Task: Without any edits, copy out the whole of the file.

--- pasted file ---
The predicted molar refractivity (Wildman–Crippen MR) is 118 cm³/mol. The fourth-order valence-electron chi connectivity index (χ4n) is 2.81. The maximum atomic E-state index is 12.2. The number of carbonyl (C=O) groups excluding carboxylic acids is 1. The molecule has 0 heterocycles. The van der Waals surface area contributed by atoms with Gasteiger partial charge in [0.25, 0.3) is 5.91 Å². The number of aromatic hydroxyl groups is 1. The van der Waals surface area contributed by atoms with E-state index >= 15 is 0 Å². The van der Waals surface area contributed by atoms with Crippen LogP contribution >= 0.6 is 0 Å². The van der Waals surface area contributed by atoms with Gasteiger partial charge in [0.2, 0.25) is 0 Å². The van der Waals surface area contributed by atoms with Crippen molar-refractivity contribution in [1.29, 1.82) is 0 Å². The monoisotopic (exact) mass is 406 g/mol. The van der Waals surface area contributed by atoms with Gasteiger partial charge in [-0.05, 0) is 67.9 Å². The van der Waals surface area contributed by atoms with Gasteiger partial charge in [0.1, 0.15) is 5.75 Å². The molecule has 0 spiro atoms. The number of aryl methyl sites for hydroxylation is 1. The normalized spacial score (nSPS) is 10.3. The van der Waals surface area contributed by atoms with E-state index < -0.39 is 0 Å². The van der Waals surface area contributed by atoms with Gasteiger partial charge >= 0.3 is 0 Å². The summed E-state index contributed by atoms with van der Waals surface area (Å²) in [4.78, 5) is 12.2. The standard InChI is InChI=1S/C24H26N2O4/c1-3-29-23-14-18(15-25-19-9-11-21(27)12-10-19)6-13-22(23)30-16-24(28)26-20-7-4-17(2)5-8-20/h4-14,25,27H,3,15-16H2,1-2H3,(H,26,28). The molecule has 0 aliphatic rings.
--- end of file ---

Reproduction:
The predicted molar refractivity (Wildman–Crippen MR) is 118 cm³/mol. The fourth-order valence-electron chi connectivity index (χ4n) is 2.81. The maximum atomic E-state index is 12.2. The number of carbonyl (C=O) groups excluding carboxylic acids is 1. The molecule has 0 heterocycles. The van der Waals surface area contributed by atoms with Gasteiger partial charge in [0.25, 0.3) is 5.91 Å². The number of aromatic hydroxyl groups is 1. The van der Waals surface area contributed by atoms with E-state index >= 15 is 0 Å². The van der Waals surface area contributed by atoms with Crippen LogP contribution >= 0.6 is 0 Å². The van der Waals surface area contributed by atoms with Gasteiger partial charge in [0.2, 0.25) is 0 Å². The van der Waals surface area contributed by atoms with Crippen molar-refractivity contribution in [1.29, 1.82) is 0 Å². The monoisotopic (exact) mass is 406 g/mol. The van der Waals surface area contributed by atoms with Gasteiger partial charge in [-0.05, 0) is 67.9 Å². The van der Waals surface area contributed by atoms with Gasteiger partial charge in [0.1, 0.15) is 5.75 Å². The molecule has 0 spiro atoms. The number of aryl methyl sites for hydroxylation is 1. The normalized spacial score (nSPS) is 10.3. The van der Waals surface area contributed by atoms with E-state index < -0.39 is 0 Å². The van der Waals surface area contributed by atoms with Gasteiger partial charge >= 0.3 is 0 Å². The summed E-state index contributed by atoms with van der Waals surface area (Å²) in [4.78, 5) is 12.2. The standard InChI is InChI=1S/C24H26N2O4/c1-3-29-23-14-18(15-25-19-9-11-21(27)12-10-19)6-13-22(23)30-16-24(28)26-20-7-4-17(2)5-8-20/h4-14,25,27H,3,15-16H2,1-2H3,(H,26,28). The molecule has 0 aliphatic rings.